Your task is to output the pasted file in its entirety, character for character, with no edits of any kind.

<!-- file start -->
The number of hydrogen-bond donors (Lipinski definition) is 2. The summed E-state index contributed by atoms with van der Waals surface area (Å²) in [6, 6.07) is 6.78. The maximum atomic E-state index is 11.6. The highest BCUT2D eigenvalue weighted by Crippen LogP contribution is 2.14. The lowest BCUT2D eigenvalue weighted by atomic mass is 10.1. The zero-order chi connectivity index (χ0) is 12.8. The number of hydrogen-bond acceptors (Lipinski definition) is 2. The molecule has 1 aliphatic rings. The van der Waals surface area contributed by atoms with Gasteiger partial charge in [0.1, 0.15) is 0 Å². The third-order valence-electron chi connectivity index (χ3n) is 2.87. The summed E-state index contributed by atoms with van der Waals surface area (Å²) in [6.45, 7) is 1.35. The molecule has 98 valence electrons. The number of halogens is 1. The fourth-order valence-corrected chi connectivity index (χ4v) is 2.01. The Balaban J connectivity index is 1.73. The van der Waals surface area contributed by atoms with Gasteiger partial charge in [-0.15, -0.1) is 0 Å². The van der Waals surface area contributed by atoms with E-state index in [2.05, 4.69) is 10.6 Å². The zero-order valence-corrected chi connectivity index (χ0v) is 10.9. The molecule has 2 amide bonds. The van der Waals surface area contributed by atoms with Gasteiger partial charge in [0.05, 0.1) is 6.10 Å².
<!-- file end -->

The number of hydrogen-bond donors (Lipinski definition) is 2. The summed E-state index contributed by atoms with van der Waals surface area (Å²) in [6, 6.07) is 6.78. The maximum atomic E-state index is 11.6. The highest BCUT2D eigenvalue weighted by Crippen LogP contribution is 2.14. The lowest BCUT2D eigenvalue weighted by atomic mass is 10.1. The zero-order chi connectivity index (χ0) is 12.8. The number of hydrogen-bond acceptors (Lipinski definition) is 2. The molecule has 1 aliphatic rings. The van der Waals surface area contributed by atoms with Gasteiger partial charge in [0.1, 0.15) is 0 Å². The third-order valence-electron chi connectivity index (χ3n) is 2.87. The summed E-state index contributed by atoms with van der Waals surface area (Å²) in [6.45, 7) is 1.35. The molecule has 98 valence electrons. The number of halogens is 1. The fourth-order valence-corrected chi connectivity index (χ4v) is 2.01. The Balaban J connectivity index is 1.73. The van der Waals surface area contributed by atoms with Gasteiger partial charge in [-0.15, -0.1) is 0 Å². The van der Waals surface area contributed by atoms with E-state index in [2.05, 4.69) is 10.6 Å². The zero-order valence-corrected chi connectivity index (χ0v) is 10.9. The molecule has 2 amide bonds. The van der Waals surface area contributed by atoms with Gasteiger partial charge in [0.05, 0.1) is 6.10 Å².